#18: Critique and Truth


Oxana Timofeeva /// Truth as Critique

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There is theory and there is reality. Theory is made up of thoughts and words, while reality is made of places and things. Some claim that theory is a part of reality; others, on the contrary, feel that reality is little more than a theoretical construct. But no matter what we think, one thing is clear: between theory and reality, there is a huge contradiction. This contradiction reveals itself in the alarm we feel for good reason (or for no reason at all), wanting to invent a theory that would put all things in their proper place.

But things will trick you; they don’t listen to words, and that makes us suspicious. On the brink of the gulf between words and things, thought lingers like a specter that knows no rest. Suspecting words of falsehood or things of subterfuge, the course of thought sometimes takes on the respectable form of criticism, whose very idea arises from the obvious contradiction between theory and reality.

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Keti Chukhrov /// The Critique of “General Intellect”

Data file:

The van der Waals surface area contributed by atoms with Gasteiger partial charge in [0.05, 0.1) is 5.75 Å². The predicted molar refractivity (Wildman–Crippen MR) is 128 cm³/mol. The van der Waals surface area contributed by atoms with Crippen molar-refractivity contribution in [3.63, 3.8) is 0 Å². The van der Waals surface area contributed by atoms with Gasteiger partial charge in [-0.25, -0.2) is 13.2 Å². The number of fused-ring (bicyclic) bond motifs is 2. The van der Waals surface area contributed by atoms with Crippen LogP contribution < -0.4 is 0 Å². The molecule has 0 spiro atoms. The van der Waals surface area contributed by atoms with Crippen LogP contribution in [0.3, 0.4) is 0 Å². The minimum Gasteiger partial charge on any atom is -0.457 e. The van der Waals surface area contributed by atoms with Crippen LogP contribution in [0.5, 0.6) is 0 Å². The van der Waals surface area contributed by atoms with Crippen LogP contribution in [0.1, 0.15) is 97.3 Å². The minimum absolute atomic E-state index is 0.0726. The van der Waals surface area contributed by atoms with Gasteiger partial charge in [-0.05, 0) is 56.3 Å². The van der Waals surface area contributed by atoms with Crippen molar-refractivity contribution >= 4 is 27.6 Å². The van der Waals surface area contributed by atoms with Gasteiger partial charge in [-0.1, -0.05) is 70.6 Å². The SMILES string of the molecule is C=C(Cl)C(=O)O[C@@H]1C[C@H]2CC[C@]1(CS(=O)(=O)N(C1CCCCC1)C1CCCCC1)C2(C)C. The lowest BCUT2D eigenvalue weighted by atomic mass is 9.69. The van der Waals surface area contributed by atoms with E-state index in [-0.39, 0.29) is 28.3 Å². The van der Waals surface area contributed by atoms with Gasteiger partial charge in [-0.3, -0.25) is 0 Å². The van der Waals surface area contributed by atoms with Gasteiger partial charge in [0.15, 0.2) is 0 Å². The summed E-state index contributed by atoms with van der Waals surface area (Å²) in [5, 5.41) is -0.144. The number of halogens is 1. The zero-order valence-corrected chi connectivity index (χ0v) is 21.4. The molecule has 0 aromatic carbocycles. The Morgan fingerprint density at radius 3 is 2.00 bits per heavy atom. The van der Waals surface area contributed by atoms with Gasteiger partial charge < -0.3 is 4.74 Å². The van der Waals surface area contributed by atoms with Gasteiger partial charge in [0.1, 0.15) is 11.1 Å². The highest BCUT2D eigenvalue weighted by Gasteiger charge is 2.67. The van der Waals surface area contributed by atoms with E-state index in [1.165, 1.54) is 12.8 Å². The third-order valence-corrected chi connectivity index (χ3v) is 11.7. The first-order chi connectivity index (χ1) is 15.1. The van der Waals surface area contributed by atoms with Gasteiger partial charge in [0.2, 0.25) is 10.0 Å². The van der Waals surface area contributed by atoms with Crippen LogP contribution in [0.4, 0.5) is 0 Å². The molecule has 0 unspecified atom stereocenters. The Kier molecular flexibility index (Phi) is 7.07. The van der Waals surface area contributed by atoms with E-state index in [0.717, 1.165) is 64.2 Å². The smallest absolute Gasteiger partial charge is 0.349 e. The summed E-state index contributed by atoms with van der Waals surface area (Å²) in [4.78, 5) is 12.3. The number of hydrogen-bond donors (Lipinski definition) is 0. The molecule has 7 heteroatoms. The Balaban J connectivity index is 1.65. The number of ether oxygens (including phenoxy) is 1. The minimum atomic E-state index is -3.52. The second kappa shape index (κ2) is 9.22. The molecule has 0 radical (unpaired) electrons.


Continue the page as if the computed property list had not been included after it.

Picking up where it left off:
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I. (T)he crucial moment for the folk tale is not that of the parole, that of its invention or creation (as in middle class art). But that of the langue; and we may say that no matter how individualistic may be its origin, it is always anonymous or collective in essence. – Fredric Jameson

The revolution is (…) is the moment in which criticism, hitherto unarmed, recognizes its arms in the proletariat. It gives the proletariat the theory of what it is; in return, the proletariat gives it its armed force, a single unique force in which no one is allied except to himself. So the revolutionary alliance of the proletariat and of philosophy is once again sealed in the essence of man. – Louis Althusser

The philosophy of post-operaism undertakes a fundamental revision of Marx: it displaces the notions of work and production, claiming that these are no longer capable of offering adequate descriptions of contemporary capitalism under post-industrial, post-disciplinary conditions. According to Paolo Virno, the principal feature of neo-capitalism is the immaterialization of labor; it displaces commodities with the emergence of a “general intellect,” which, in turn, must resist governance through economic and juridical machines, undertaking an “exodus” from the apparatuses of state and capital.

In his book “The Revolution of Capitalism” (in the chapter “Enterprises and Neomonadology”), Maurizzio Lazzarato speaks of a stage of capitalism in which exploitation no longer takes place through work and production, but in the virtual zone of collective world-making, in the space of intellectual co-laboration or co-operation, which is then appropriated by a company or corporation.

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